Eric Schmidt and the crew do make awesome spies; I can't compete with that. I'm concerned that they aren't spying enough though. Hey, wouldn't it be swell if Google used those fancy street map cars that take naked pictures of me in the front yard and do something really special? I'm thinking grab EVERYTHING within signal range; the best way to make sure someone is using Google is to grab their router login, hack the logs, and check. My friends, I am in awe of your blackhatishness. Nmap is pretty cool huh G-men? Did you install some warez bots too while you're in there?
Warez and crackz shouldn't be scoffed at. Lots of traffic volume from China and Eastern Europe are from people looking for these things. Who cares if its illegal; if the first 6 things listed didn't stop my law-skirting buddies at Google, I don't think silly little copyright laws should slow them down.
And nothing should slow down the progress of making our kids literate, for a nice cut of the profits of course. The way I see it, Google is good at getting other peoples' content; what if they just took all the books in the world and copied them? I bet the authors wouldn't even blink an eye, since they just want their works discovered anyhow. Wahhh, you stole something I worked on for 3 years and put it on the web for "free" until ads are wrapped around it and I'm completely cut out of the process. Wahhh.
If the author's guild didn't even put a chink in the armor, Google's Wolfram and Hart trained biz dev team may as well get more aggressive. Clearly no one has the teeth to make them obey any sort of law. Killing search dissenters is probably a little early in the game plan (table that for 2014), so why not just kill business models instead. Coupons? Nuke Groupon by launching your own product that uses Adwords data from Groupon's campaign to fuel offer intelligence. That isn't good enough though; what if they took a huge information repository, flat out scraped it, served it up as their own, and then penalized the guys they took it for with a duplicate content penalty. Wow man that'd be hilarious. Well, Matt Cutts did say roughly 40% of the DMCA complaints are phony. That's probably just the case. ;)
DMCA got me thinking. All us SEOs are saying video is the next big wave of spam, so what Google really needs to do is pirate the video web in order to get ahead of the curve. Well then, surf's up.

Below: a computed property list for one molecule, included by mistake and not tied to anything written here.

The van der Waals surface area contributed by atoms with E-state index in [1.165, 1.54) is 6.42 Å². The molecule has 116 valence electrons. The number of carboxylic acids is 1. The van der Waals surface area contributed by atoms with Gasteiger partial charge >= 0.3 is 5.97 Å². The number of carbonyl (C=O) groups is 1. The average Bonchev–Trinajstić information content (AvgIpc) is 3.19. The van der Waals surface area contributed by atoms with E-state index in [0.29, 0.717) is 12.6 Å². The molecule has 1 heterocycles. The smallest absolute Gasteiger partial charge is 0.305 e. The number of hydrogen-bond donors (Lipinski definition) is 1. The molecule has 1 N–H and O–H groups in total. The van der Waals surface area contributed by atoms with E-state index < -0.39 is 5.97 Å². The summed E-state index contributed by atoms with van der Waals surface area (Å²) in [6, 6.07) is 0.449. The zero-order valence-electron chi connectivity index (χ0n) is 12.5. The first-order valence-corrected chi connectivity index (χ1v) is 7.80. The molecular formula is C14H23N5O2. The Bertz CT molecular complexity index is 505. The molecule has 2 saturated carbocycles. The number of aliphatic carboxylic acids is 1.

Killing is probably still out and coveting other people's oxen seems kind of low margin, so maybe they could just steal some more stuff. Scraping has been done to death, but maybe they could steal software from others, sell it as their own, and hope they don't notice. Too bad you got caught, but then 'oracle' does sort of imply they could see it happening in advance.
You know what…Google is doing way better than I ever could, mainly because being a blackhat mostly means doing boring things like buying links, not engaging in the kinds of criminal activities listed above. Kudos my dark arts brethren; you've taken this to a level that would leave me behind bars, and yet you STILL have people believing you are the stand against all that is evil. You truly are masters of deception; here, I have new logo for you.
"Every single leading company is waiting for user-generated content or is licensing content" in order to reach advertisers, Rosenblatt said. "YouTube was tired of waiting. They told us that they needed a home and garden channel, a pets channel and a health/Livestrong channel. They are paying us up front, plus a rev share. This is the beginning of them funding professional content creators."
With some 1.4 million employees on its U.S. payroll, Walmart's world is about as large as the state of Maine. That's massive by any standard, but when you consider how social media amplifies that number, it's not simply a huge group but an influential one. No small wonder, then, that the earth's largest employer is taking greater measures to motivate and mobilize its people -- and opening up more opportunities for consumer brands to also reach them along the way.
These brands can not only leverage internal resources to further build off the boost Google offers them, but they can then take that attention and sell it back off to the highest bidder:
It's not clear how much ad revenue Walmart World has made or whether MyWalmart.com will become a profit center. But the former already takes in millions of dollars annually in ads from vendors seeking an audience with Walmart employees, according to people familiar with the matter.
If Google consolidates markets too aggressively then ultimately they create competition for themselves through vertical ad networks. In some cases (say travel) Google can buy out the market plumbing & then reassert control:
Wertheimer drew some criticism when he explained that "our airline partners were very clear" that they wouldn't participate in Google Flight Search if online travel agency booking links were included in the core flight-search results.